Bid to Sell Subsidized Housing Projects Blocked
A federal judge on Monday derailed a Reagan Administration effort to sell up to 311 federally subsidized housing projects nationwide in a ruling that could complicate future attempts to transfer government-backed loans to private investors.
In issuing the preliminary injunction barring sales that were to become final on Wednesday, U.S. District Judge Robert F. Peckham chastised the Housing and Urban Development Department for failing to consider the effects on low-income tenants.
The housing agency acted on directions from the Office of Management and Budget, which had called for the sale as a deficit-cutting measure. Peckham found, however, that such a goal is “not even remotely related to the objectives of national housing policy.”
“As the plaintiffs point out, the sales will cause tenants to lose substantial legal protections that are available only for mortgages held or insured by HUD,” Peckham wrote in the 30-page decision.
The ruling is believed to be the first court decision blocking such a sale. The Administration has been selling parts of the estimated $1-trillion worth of loans and property from such agencies as the Farmers Home Administration, Veterans Administration and the Education Department.
The sales are intended to reduce administrative costs and bring in billions of dollars of revenue. But critics contend that the policy is a quick-fix for the budget deficit, and that once the loans are sold to private industry, people who benefit from the federally backed loans will have less protection.
The sale of HUD-owned buildings has been particularly controversial. Democratic congressional leaders, including Sen. Alan Cranston (D-Calif.), have protested the policy.
In his ruling, Peckham said tenants stood to lose rent subsidies, plus guarantees written into loan documents that the buildings be kept in good repair, and clauses prohibiting discrimination against families with children.
Peckham wrote that HUD “blindly adhered” to the Office of Management and Budget policy “without stopping to consider whether the policy is in accord with HUD’s statutory duty to further the goals of national housing policy.”
HUD had planned to sell the buildings and mortgages at 80% of their face value--or about $400 million, said Catherine M. Bishop of the National Housing Law Project, one of two legal aid groups that brought the suit in May.
The ruling came in a class-action suit brought on behalf of residents of three specific low-income projects, including a 156-unit apartment in San Francisco’s Tenderloin area, a 56-unit project in the low-income town of Marin City and a third project in Richmond.
Because the ruling came in a class-action lawsuit, it affects 311 complexes in every region in the country. It also put in doubt another sale planned for August of more of the agency’s 1,500 housing projects.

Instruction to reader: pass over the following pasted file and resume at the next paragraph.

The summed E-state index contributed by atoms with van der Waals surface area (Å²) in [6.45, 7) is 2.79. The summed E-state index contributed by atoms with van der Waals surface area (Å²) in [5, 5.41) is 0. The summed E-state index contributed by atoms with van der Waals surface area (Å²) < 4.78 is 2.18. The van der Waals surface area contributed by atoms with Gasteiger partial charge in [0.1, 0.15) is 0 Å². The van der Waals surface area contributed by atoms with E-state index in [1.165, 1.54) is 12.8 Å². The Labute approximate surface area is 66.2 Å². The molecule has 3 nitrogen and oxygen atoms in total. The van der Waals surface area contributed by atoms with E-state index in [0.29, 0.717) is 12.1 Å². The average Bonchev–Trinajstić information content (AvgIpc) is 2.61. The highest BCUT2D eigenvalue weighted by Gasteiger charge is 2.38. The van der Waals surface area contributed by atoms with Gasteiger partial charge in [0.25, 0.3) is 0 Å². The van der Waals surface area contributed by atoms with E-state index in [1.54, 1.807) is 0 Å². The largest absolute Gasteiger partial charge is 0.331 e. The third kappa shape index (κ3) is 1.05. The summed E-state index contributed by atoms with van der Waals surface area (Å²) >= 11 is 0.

Southern California complexes include the Turner Apartments on South Hoover Street in Los Angeles, the Garden Manor in Garden Grove, the Fairwood Manor in Anaheim and the Rancho and Mill Apartments in Colton.
“It (the sale) was part and parcel of this Administration wanting to get out of the business of providing low-income housing and turn it over to the private,” Bishop said. “Hopefully, this will make HUD rethink that.”
Bishop predicted that the ruling will give the Administration pause before it sells other loans to private institutions.
Office of Management and Budget spokesman Edwin Dale noted, however, that “this is only a temporary injunction.” The government could have the injunction overturned after a full-blown hearing before Peckham, or after an appeal.
Under its housing program, the agency insures mortgages on the projects as part of a federal effort to provide low-cost housing. If the buildings’ owners default, HUD insures private lenders that it will cover mortgage payments.
The agency acquired the bulk of the buildings through foreclosures. In the projects, tenants need only pay 30% of their income and may receive federal rent subsidies of up to several hundred dollars a month.
On May 1, HUD announced that it would sell the mortgages it holds on the housing projects, prompting the suit against the Department of Housing and Urban Development and HUD Secretary Samuel R. Pierce.
A key benefit for tenants of HUD projects is low rents. At San Francisco’s Marlton Manor, for instance, rent ranges from $387 to $434 a month. Subsidies are from $200 to $300 for individuals and families.
“The tenants still have protections, which they otherwise would have lost” if Peckham had allowed the sale to go through, said Edward G. Weil of San Francisco Neighborhood Legal Assistance Foundation, which also worked on the suit.
“If this ruling discourages HUD from doing this in the future, that is an improvement. HUD has responsibilities other than maximizing government revenue and in this case, they didn’t consider that.”